Property law professors Alfred Brophy and Subha Ghosh have an interesting and amusing paper discussing the legality of South Carolinian Henry Ingram's efforts to enforce a restrictive covenant banning the sale or lease of his property to members of "the Yankee race." (hat tip Propertyprofblog).
Brophy and Ghosh argue that Ingram's restrictive covenant violates common law rules against restraints on alienation, the 14th Amendment ban on racially restrictive covenants (as applied in the famous 1948 Supreme Court case of Shelley v. Kraemer), and the Fair Housing Act of 1968.
I am not so sure about the latter two arguments. Although Ingram's covenant is aimed at the "Yankee race," he defines this group to include anyone born north of the Mason-Dixon Line or residing there for one year or longer. The people banned from purchasing under this rule could easily be of any racial or ethnic origin, as could those still permitted to become buyers. It is possible, as Brophy and Ghosh suggest, that the mere use of the word "race" implies a racial classification, but I'm not convinced that this will work.
A better argument (one that the authors hint at, but don't quite make) is that even if the text of the covenant is neutral as regards to race and ethnicity, its purpose is to exclude members of the northern "Yankee" ethnic group. "Facially neutral" criteria that are intended to exclude members of a particular racial or ethnic group are illegal under the Fair Housing Act and also under the Equal Protection Clause (if there is state action). Based on Ingram's statements (quoted in the Brophy-Ghosh article), it seems clear that his motive is a generalized hostility to "Yankees," and the 1 year rule merely a means of implementing it. For example, Ingram has said that "Yankees" are "worse than fire ants" and has described his goal as "ensur[ing] that the Yankees will never again own or control large tracts of land that rightfully belong in Southern hands and under Southern domination." While "Yankees" are a more amorphous ethnic group than, say, Hispanics or Irish-Americans, the history of cultural differences and antagonism between north and south suggest that they are indeed a definable ethnic and cultural group, and as such covered by the Equal Protection Clause and the Fair Housing Act (which bans discrimination based on "national origin," a term understood by courts to encompass ethnic groups as well).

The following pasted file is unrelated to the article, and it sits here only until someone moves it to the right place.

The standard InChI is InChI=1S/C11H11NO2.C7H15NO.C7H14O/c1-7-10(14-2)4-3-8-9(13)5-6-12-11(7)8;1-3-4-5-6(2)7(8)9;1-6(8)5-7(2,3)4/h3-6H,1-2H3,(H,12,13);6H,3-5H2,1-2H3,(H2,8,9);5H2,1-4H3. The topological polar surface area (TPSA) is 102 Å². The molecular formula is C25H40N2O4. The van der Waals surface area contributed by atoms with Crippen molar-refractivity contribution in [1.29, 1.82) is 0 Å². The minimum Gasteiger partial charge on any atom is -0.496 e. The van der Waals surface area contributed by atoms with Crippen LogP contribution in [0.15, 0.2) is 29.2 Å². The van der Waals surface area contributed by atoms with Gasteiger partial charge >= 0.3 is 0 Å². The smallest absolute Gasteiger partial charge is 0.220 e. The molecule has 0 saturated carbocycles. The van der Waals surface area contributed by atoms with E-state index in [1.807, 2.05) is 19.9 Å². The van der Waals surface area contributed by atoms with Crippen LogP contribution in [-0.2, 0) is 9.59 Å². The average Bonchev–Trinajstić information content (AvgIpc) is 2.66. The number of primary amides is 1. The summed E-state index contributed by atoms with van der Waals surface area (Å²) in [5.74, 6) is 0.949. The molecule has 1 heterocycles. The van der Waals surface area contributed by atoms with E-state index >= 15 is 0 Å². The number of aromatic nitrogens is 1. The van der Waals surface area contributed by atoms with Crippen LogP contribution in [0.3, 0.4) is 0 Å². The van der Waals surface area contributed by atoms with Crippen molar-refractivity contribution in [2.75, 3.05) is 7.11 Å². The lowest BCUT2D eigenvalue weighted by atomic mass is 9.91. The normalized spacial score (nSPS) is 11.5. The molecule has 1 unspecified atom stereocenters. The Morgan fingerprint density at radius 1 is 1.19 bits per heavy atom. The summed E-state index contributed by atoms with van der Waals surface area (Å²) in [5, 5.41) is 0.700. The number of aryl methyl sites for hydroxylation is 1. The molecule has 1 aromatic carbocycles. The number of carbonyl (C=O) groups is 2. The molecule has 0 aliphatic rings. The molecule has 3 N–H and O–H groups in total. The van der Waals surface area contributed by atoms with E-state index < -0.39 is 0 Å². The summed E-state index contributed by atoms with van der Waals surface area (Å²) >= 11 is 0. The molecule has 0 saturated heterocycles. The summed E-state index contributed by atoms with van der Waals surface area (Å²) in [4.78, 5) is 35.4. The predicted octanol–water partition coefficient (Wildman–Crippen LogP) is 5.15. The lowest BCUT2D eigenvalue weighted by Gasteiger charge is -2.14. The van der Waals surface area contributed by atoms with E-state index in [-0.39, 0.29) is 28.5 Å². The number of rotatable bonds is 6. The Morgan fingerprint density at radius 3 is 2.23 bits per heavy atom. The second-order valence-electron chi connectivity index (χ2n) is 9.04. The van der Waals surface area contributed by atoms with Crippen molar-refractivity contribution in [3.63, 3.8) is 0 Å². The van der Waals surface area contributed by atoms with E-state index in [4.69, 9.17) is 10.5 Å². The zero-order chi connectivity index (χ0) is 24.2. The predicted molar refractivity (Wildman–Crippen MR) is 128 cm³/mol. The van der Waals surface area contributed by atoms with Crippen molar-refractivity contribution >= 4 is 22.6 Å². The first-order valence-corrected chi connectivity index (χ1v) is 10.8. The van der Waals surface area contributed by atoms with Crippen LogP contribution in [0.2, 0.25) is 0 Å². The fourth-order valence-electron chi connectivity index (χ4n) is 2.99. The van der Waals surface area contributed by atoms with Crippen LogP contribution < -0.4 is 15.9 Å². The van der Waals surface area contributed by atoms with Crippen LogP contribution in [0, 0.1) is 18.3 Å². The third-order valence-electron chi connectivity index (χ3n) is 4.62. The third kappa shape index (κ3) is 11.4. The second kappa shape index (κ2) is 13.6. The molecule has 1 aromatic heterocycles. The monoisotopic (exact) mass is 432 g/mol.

On the other hand, the good news for Ingram is that the clause in his covenant banning sale or lease of the property to any person named "Sherman" (a result of his hatred of Civil War General William Tecumseh Sherman) is probably legal.
Whatever the legal status of the covenant, Ingram is definitely the kind of white southerner that General Sherman had in mind when he said that "My aim . . . was to whip the rebels, to humble their pride, to follow them to their inmost recesses, and make them fear and dread us." In Ingram's case, the plan to instill "fear and dread" of northerners definitely worked!
Sherman also didn't exactly have warm feelings towards the state of South Carolina (which was the first to secede and historically the strongest advocate of both slavery and secession). Before occupying the state in 1865, he noted that "[t]he whole army is burning with an insatiable desire to wreak violence upon South Carolina. I almost tremble for her fate."
UPDATE: Yes, it is true, as several commenters note, that the text of the covenant is based on past residency and location of birth rather than on ethnicity. However, as I tried to point out in the original post, a provision that does not discriminate on the basis of ethnicity in its text, can still be illegal if the author's purpose was to use it to exclude members of a particular ethnic group.
For example, a clause that forbid sale of the property to basketball fans would not be illegal in and of itself. But if it could be shown that the clause was inserted because the owner thought that blacks were more likely to be basketball fans than whites, then courts would probably strike it down under the Fair Housing Act. In this case, Ingram seems to have included the language on residency and birth because he hoped it would have the effect of excluding Yankees (defined as an ethnic and cultural group).